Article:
The final day of the Christmas season and one of the greatest feasts of the Eastern Church (celebrated since the second century) is Epiphany or Yordan (Ukr. Svyate Vodokhreshche). It commemorates the baptism of Christ in the river Jordan by St. John the Baptist when God appeared in the three Persons. As Jesus was standing in the water, the Holy Ghost in the appearance of a dove was seen above Him, while the voice of God the Father was heard to say, “This is my beloved Son in Whom l am well pleased!”
On the day before Vodokhreshche, January 18th, Ukrainian people observe strict fasting, going without food until dinner when they can partake of meatless dishes, borshch, varenyky, cabbage and fish. Kutya – a traditional sweet grain dish – is ritually enjoyed. The family sits down to the festive dinner after nightfall.
Tradition requires that as much noise as possible is to be made after dinner — children and grown-ups take up sticks and strike wooden fences, empty pots or anything else. It is believed that all this racket will bring well-being, fertility of the land and cattle. The Didukh, a beautifully decorated sheaf of wheat, which has been kept in the house since before Christmas, is taken out and burned “to warm the air” — an invitation for spring to come as quickly as possible.
On January 19th, it is the custom to bless water— a river, a lake, or the sea. or now in modern churches, a vessel of water — in a great ceremony including a procession with the carrying of banners and the cross. In Ukraine and sometimes in communities in the U.S. and Canada where Ukrainians had settled, this blessing of water was held outside at a local body of water such as a river or lake. The men of the community would build a large cross of ice blocks near where the water was blessed and dyed it red with beet kvas (a fermented beet juice). The incensing of the water by the priest signifies the descent of the Holy Ghost to Christ during His baptism. During the ceremony, three special candles are immersed in the water; this is to remind us that through Christ’s baptism our sins are destroyed and forgiven. After the ceremony, the people take some of the blessed holy water to keep in their homes during the coming year.
The holy water is taken home by the faithful, and used with prayer as a blessing. People will not only bless themselves and their homes by sprinkling each room with holy water, but will also drink it and offer it to all members of the family. The Orthodox Church teaches that holy water differs from regular water in that the very nature of the water is changed, that is, the water becomes incorrupt and all-healing.
In fact, sacred “Yordanska” (Jordanian) water has long been known for its healing properties. Many Christian rites use blessed water. Newborns are baptized and homes, buildings and institutions are blessed with holy water. It is used to fight sickness and disease. It is believed that holy water has many extraordinary properties that help combat negativity and protect from all evil.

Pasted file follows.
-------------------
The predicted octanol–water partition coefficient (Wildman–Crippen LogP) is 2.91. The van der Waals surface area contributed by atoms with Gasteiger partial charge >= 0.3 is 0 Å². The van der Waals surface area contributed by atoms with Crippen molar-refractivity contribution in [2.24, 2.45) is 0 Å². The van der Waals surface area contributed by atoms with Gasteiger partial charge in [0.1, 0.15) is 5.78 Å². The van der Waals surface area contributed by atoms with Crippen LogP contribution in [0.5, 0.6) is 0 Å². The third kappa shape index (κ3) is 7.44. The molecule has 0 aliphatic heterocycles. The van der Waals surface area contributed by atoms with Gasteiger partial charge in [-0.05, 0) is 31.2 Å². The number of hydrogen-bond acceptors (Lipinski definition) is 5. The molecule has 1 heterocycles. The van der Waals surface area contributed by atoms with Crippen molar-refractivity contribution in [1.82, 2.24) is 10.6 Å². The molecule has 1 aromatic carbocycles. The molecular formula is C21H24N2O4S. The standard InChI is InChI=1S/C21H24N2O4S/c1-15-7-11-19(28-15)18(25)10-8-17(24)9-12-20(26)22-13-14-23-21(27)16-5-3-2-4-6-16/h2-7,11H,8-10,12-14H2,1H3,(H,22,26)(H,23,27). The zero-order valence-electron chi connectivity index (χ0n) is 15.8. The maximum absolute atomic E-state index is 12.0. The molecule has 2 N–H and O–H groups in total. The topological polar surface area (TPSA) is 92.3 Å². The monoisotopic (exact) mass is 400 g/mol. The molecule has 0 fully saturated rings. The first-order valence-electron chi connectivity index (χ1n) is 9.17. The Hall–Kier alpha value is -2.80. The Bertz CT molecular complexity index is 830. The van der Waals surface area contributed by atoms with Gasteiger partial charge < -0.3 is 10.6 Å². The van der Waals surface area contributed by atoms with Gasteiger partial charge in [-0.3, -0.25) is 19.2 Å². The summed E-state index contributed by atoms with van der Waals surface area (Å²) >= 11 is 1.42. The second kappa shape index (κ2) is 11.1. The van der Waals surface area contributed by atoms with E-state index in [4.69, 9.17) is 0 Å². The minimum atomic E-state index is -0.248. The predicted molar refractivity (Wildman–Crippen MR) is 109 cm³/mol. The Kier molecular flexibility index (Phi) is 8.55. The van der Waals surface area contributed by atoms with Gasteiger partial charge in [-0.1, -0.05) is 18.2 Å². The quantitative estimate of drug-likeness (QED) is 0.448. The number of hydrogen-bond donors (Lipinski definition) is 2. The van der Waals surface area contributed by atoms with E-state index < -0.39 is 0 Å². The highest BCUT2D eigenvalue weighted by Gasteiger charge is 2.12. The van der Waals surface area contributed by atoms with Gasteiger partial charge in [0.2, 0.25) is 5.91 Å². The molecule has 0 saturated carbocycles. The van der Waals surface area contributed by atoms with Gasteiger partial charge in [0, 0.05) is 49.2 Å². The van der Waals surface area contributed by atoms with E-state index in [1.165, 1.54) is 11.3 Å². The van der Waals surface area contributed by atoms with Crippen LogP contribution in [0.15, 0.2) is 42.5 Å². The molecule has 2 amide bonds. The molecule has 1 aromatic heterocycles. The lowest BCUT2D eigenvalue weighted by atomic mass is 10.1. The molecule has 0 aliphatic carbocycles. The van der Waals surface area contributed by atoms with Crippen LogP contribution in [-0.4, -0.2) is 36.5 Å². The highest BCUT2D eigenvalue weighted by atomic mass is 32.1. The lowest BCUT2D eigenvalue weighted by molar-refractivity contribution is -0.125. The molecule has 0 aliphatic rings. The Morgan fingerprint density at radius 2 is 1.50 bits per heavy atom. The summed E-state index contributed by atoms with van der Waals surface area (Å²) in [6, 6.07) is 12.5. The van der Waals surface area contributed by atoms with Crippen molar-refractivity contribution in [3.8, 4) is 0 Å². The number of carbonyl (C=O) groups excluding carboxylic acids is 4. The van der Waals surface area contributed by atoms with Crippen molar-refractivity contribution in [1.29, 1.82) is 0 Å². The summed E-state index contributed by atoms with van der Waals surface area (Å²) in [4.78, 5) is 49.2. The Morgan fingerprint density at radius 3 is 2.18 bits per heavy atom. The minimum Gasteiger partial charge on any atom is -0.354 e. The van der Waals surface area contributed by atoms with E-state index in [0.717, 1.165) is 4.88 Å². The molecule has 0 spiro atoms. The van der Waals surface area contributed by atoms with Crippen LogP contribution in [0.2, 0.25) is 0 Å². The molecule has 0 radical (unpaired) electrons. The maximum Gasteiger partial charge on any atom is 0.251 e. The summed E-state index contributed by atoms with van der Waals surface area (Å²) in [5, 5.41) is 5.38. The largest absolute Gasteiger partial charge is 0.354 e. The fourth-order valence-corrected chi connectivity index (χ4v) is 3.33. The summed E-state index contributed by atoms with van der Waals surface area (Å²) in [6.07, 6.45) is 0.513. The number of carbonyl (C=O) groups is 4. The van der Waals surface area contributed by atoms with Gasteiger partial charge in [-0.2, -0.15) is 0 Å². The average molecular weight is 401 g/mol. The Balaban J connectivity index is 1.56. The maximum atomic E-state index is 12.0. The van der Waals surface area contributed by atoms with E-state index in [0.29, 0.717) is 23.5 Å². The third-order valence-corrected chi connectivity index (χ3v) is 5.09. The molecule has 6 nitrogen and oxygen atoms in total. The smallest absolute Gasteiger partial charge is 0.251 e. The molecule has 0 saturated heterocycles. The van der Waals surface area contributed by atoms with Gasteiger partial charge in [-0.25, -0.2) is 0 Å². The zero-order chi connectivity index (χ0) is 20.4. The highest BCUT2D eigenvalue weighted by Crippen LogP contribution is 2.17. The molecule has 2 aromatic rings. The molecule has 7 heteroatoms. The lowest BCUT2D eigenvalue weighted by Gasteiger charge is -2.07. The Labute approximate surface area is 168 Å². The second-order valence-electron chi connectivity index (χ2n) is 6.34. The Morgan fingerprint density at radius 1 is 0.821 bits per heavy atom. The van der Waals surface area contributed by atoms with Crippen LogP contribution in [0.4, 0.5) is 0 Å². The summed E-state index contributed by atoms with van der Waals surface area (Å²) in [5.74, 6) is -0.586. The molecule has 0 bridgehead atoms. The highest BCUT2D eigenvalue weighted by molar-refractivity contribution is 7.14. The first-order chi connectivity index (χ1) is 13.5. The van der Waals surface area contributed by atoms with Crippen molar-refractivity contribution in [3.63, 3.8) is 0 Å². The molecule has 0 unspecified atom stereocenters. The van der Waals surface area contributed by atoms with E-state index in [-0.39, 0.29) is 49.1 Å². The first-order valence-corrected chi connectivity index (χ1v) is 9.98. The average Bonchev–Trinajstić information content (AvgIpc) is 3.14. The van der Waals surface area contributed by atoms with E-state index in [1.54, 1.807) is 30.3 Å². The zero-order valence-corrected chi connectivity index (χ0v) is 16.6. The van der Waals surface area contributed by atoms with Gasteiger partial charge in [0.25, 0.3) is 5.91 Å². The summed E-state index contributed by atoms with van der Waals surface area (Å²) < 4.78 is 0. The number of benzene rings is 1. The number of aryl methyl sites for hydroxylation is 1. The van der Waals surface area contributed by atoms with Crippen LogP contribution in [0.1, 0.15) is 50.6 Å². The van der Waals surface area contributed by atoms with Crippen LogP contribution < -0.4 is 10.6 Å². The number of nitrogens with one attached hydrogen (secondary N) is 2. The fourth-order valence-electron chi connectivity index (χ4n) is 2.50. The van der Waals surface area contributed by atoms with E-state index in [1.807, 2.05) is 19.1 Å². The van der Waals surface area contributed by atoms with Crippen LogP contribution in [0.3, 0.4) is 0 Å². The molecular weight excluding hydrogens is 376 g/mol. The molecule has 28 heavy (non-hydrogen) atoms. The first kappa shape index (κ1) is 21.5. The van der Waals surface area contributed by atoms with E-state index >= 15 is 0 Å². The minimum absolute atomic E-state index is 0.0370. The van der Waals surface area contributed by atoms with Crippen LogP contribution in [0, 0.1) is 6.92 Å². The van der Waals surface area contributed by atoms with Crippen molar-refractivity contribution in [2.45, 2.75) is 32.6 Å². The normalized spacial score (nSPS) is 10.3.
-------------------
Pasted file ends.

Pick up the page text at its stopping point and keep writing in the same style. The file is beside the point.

Holy water is carefully stored in Ukrainian homes and, believe it or not, it never spoils or goes stale! Scientists attribute this to the silver particles that fall into the water from the cross during the actual blessing. As a rule, priests use silver crosses to perform this ritual. However, it is difficult to explain this phenomenon when large expanses of water are sanctified. It is obvious that the amount of silver on a cross would not suffice for so much water! And so the purity and clearness of holy Jordanian water remains a mystery to scientists to this very day.
The Blessing of the Home
It is the custom on Epiphany after the blessing of the water or in the days following this feast, for the priest to visit his parishioners to their home with holy water. In some areas, such as when distances visiting all the homes difficult, the father of the family may be the one who blesses the home.
The home is tidied and prepared in advance for this visit, for it would not be right to not have the home in order. When the priest comes, he is accompanied by one of the family the oldest or the youngest through the house. While he sprinkles the rooms with Holy water blessed on Yordan, the priest prays that the home is kept a place of love and security for the family that lives there and that the family he protected from evil of body and soul and be given abundantly of health, hope, and happiness, courage and confidence, awareness and assurance of His lasting Rove and presence.
This ceremony of the blessing of the home signifies the new beginning of both the new year and of baptism when the soul is cleansed.
The Feast of St. John the Baptist – January 20th
This feast is another synaxis, or day commemorating one associated with the feast of the previous day, as St. John the Baptist was present when Christ was at the river Jordan. On this day, the kolach which was on the table throughout the days between Christmas Eve and Yordan was taken out at daylight by the father and fed to the cattle to “last them until the new bread.”
Thus ends the holy clays of the Christmas season. Following this time, there is a new period of marriages, up until the beginning of Lent and the greatest holy day of all, Easter.
Christ is baptized! In the Jordan River!